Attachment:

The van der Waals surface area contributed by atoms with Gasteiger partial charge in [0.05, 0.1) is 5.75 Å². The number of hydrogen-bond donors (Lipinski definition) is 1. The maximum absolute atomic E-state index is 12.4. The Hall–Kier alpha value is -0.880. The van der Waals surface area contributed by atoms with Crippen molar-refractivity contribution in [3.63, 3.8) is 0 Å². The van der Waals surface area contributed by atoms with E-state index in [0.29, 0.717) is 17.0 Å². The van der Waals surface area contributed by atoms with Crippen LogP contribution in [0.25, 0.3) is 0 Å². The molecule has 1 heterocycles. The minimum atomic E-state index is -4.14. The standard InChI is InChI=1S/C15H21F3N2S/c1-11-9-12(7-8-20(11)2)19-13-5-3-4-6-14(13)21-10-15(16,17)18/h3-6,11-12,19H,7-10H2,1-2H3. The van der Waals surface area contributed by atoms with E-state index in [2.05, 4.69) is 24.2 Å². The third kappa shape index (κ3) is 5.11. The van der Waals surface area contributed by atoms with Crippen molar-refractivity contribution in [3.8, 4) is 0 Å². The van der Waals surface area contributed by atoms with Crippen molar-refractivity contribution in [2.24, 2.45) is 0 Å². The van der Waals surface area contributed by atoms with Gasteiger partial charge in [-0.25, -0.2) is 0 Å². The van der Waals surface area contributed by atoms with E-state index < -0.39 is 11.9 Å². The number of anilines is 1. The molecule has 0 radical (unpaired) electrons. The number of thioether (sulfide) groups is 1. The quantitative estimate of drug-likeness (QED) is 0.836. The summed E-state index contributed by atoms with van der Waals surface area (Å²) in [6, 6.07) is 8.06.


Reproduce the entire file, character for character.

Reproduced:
The van der Waals surface area contributed by atoms with Gasteiger partial charge in [0.05, 0.1) is 5.75 Å². The number of hydrogen-bond donors (Lipinski definition) is 1. The maximum absolute atomic E-state index is 12.4. The Hall–Kier alpha value is -0.880. The van der Waals surface area contributed by atoms with Crippen molar-refractivity contribution in [3.63, 3.8) is 0 Å². The van der Waals surface area contributed by atoms with E-state index in [0.29, 0.717) is 17.0 Å². The van der Waals surface area contributed by atoms with Crippen LogP contribution in [0.25, 0.3) is 0 Å². The molecule has 1 heterocycles. The minimum atomic E-state index is -4.14. The standard InChI is InChI=1S/C15H21F3N2S/c1-11-9-12(7-8-20(11)2)19-13-5-3-4-6-14(13)21-10-15(16,17)18/h3-6,11-12,19H,7-10H2,1-2H3. The van der Waals surface area contributed by atoms with E-state index in [2.05, 4.69) is 24.2 Å². The third kappa shape index (κ3) is 5.11. The van der Waals surface area contributed by atoms with Crippen molar-refractivity contribution in [3.8, 4) is 0 Å². The van der Waals surface area contributed by atoms with Crippen molar-refractivity contribution in [2.24, 2.45) is 0 Å². The van der Waals surface area contributed by atoms with Gasteiger partial charge in [-0.25, -0.2) is 0 Å². The van der Waals surface area contributed by atoms with E-state index < -0.39 is 11.9 Å². The number of anilines is 1. The molecule has 0 radical (unpaired) electrons. The number of thioether (sulfide) groups is 1. The quantitative estimate of drug-likeness (QED) is 0.836. The summed E-state index contributed by atoms with van der Waals surface area (Å²) in [6, 6.07) is 8.06.